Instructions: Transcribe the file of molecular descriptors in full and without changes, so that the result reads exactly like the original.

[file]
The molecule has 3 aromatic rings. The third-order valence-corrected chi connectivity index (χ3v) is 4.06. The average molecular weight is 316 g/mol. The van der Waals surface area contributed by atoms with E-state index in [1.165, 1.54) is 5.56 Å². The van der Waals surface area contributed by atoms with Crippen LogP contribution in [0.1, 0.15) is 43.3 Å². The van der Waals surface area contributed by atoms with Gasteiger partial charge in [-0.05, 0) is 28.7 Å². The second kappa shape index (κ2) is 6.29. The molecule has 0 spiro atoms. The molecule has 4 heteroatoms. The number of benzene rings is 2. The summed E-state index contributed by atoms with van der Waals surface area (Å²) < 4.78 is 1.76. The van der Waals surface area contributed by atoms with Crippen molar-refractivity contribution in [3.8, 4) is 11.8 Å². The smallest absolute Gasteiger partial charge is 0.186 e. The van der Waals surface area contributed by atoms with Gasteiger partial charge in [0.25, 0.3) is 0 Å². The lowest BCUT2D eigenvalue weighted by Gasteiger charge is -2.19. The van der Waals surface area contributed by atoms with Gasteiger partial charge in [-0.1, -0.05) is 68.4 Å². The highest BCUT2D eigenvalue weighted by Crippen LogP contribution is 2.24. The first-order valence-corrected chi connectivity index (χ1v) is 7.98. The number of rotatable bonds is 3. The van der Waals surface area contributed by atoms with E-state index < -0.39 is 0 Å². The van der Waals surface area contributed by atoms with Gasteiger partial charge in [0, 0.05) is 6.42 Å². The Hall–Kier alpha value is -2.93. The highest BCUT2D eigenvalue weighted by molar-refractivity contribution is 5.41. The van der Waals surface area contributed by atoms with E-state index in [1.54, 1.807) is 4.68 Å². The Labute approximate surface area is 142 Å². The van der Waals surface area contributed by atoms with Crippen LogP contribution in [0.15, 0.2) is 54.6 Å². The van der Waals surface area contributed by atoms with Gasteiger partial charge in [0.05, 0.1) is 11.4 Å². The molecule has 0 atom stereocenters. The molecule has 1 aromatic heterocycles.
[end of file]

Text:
The molecule has 3 aromatic rings. The third-order valence-corrected chi connectivity index (χ3v) is 4.06. The average molecular weight is 316 g/mol. The van der Waals surface area contributed by atoms with E-state index in [1.165, 1.54) is 5.56 Å². The van der Waals surface area contributed by atoms with Crippen LogP contribution in [0.1, 0.15) is 43.3 Å². The van der Waals surface area contributed by atoms with Gasteiger partial charge in [-0.05, 0) is 28.7 Å². The second kappa shape index (κ2) is 6.29. The molecule has 0 spiro atoms. The molecule has 4 heteroatoms. The number of benzene rings is 2. The summed E-state index contributed by atoms with van der Waals surface area (Å²) < 4.78 is 1.76. The van der Waals surface area contributed by atoms with Crippen molar-refractivity contribution in [3.8, 4) is 11.8 Å². The smallest absolute Gasteiger partial charge is 0.186 e. The van der Waals surface area contributed by atoms with Gasteiger partial charge in [0.25, 0.3) is 0 Å². The lowest BCUT2D eigenvalue weighted by Gasteiger charge is -2.19. The van der Waals surface area contributed by atoms with Gasteiger partial charge in [-0.1, -0.05) is 68.4 Å². The highest BCUT2D eigenvalue weighted by Crippen LogP contribution is 2.24. The first-order valence-corrected chi connectivity index (χ1v) is 7.98. The number of rotatable bonds is 3. The van der Waals surface area contributed by atoms with E-state index < -0.39 is 0 Å². The van der Waals surface area contributed by atoms with Gasteiger partial charge in [0, 0.05) is 6.42 Å². The Hall–Kier alpha value is -2.93. The highest BCUT2D eigenvalue weighted by molar-refractivity contribution is 5.41. The van der Waals surface area contributed by atoms with E-state index in [1.54, 1.807) is 4.68 Å². The Labute approximate surface area is 142 Å². The van der Waals surface area contributed by atoms with Crippen LogP contribution in [0.15, 0.2) is 54.6 Å². The van der Waals surface area contributed by atoms with Gasteiger partial charge in [0.05, 0.1) is 11.4 Å². The molecule has 0 atom stereocenters. The molecule has 1 aromatic heterocycles.